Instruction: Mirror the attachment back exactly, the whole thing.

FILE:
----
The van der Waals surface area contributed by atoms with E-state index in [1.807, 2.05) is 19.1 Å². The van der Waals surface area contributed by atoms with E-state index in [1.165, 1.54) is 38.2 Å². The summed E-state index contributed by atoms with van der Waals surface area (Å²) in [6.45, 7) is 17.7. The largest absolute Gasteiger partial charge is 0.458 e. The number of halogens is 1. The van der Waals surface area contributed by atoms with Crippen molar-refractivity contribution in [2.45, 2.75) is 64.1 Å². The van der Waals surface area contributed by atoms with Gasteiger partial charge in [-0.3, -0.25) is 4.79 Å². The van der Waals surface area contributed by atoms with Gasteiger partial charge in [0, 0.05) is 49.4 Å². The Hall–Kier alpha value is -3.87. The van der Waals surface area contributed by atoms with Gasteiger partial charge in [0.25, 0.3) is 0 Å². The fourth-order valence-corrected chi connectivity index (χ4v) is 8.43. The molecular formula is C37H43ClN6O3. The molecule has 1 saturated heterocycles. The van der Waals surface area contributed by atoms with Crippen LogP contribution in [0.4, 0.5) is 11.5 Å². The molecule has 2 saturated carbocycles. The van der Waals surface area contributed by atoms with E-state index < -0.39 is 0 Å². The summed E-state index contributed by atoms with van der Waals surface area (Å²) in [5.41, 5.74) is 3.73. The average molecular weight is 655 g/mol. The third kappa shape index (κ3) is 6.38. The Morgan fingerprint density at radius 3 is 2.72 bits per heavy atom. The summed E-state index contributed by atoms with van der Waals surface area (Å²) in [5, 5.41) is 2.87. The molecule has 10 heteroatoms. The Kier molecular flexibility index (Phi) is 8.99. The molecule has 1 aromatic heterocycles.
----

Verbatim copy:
The van der Waals surface area contributed by atoms with E-state index in [1.807, 2.05) is 19.1 Å². The van der Waals surface area contributed by atoms with E-state index in [1.165, 1.54) is 38.2 Å². The summed E-state index contributed by atoms with van der Waals surface area (Å²) in [6.45, 7) is 17.7. The largest absolute Gasteiger partial charge is 0.458 e. The number of halogens is 1. The van der Waals surface area contributed by atoms with Crippen molar-refractivity contribution in [2.45, 2.75) is 64.1 Å². The van der Waals surface area contributed by atoms with Gasteiger partial charge in [-0.3, -0.25) is 4.79 Å². The van der Waals surface area contributed by atoms with Gasteiger partial charge in [0, 0.05) is 49.4 Å². The Hall–Kier alpha value is -3.87. The van der Waals surface area contributed by atoms with Gasteiger partial charge in [0.25, 0.3) is 0 Å². The fourth-order valence-corrected chi connectivity index (χ4v) is 8.43. The molecular formula is C37H43ClN6O3. The molecule has 1 saturated heterocycles. The van der Waals surface area contributed by atoms with Crippen LogP contribution in [0.4, 0.5) is 11.5 Å². The molecule has 2 saturated carbocycles. The van der Waals surface area contributed by atoms with E-state index < -0.39 is 0 Å². The summed E-state index contributed by atoms with van der Waals surface area (Å²) in [5.41, 5.74) is 3.73. The average molecular weight is 655 g/mol. The third kappa shape index (κ3) is 6.38. The Morgan fingerprint density at radius 3 is 2.72 bits per heavy atom. The summed E-state index contributed by atoms with van der Waals surface area (Å²) in [5, 5.41) is 2.87. The molecule has 10 heteroatoms. The Kier molecular flexibility index (Phi) is 8.99. The molecule has 1 aromatic heterocycles.